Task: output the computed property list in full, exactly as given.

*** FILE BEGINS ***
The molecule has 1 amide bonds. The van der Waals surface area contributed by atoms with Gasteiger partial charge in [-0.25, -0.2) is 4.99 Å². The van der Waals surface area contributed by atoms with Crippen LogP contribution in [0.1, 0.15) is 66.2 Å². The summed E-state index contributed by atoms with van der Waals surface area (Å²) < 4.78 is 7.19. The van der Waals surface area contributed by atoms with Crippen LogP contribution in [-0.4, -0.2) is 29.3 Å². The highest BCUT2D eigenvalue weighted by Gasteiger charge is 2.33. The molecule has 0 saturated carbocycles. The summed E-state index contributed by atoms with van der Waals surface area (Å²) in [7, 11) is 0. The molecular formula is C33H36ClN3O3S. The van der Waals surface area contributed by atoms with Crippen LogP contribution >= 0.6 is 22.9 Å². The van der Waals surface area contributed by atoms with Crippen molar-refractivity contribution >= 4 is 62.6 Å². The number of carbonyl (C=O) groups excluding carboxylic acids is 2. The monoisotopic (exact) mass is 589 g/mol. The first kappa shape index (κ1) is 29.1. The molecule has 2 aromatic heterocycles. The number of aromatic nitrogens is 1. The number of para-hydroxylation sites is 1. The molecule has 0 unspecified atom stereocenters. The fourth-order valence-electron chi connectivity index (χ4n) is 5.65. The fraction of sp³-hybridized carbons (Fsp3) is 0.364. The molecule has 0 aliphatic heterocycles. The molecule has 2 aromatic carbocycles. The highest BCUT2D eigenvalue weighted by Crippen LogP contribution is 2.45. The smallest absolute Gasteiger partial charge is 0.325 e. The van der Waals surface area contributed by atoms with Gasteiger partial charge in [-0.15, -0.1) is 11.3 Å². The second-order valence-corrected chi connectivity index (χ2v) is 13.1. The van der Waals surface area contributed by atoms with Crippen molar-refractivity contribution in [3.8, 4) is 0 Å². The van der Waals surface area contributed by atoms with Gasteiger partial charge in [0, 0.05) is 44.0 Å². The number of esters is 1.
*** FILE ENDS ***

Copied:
The molecule has 1 amide bonds. The van der Waals surface area contributed by atoms with Gasteiger partial charge in [-0.25, -0.2) is 4.99 Å². The van der Waals surface area contributed by atoms with Crippen LogP contribution in [0.1, 0.15) is 66.2 Å². The summed E-state index contributed by atoms with van der Waals surface area (Å²) < 4.78 is 7.19. The van der Waals surface area contributed by atoms with Crippen LogP contribution in [-0.4, -0.2) is 29.3 Å². The highest BCUT2D eigenvalue weighted by Gasteiger charge is 2.33. The molecule has 0 saturated carbocycles. The summed E-state index contributed by atoms with van der Waals surface area (Å²) in [7, 11) is 0. The molecular formula is C33H36ClN3O3S. The van der Waals surface area contributed by atoms with Crippen LogP contribution >= 0.6 is 22.9 Å². The van der Waals surface area contributed by atoms with Crippen molar-refractivity contribution >= 4 is 62.6 Å². The number of carbonyl (C=O) groups excluding carboxylic acids is 2. The monoisotopic (exact) mass is 589 g/mol. The first kappa shape index (κ1) is 29.1. The molecule has 2 aromatic heterocycles. The number of aromatic nitrogens is 1. The number of para-hydroxylation sites is 1. The molecule has 0 unspecified atom stereocenters. The fourth-order valence-electron chi connectivity index (χ4n) is 5.65. The fraction of sp³-hybridized carbons (Fsp3) is 0.364. The molecule has 0 aliphatic heterocycles. The molecule has 2 aromatic carbocycles. The highest BCUT2D eigenvalue weighted by Crippen LogP contribution is 2.45. The smallest absolute Gasteiger partial charge is 0.325 e. The van der Waals surface area contributed by atoms with Gasteiger partial charge in [-0.15, -0.1) is 11.3 Å². The second-order valence-corrected chi connectivity index (χ2v) is 13.1. The van der Waals surface area contributed by atoms with Crippen molar-refractivity contribution in [3.8, 4) is 0 Å². The van der Waals surface area contributed by atoms with Gasteiger partial charge in [0, 0.05) is 44.0 Å². The number of esters is 1.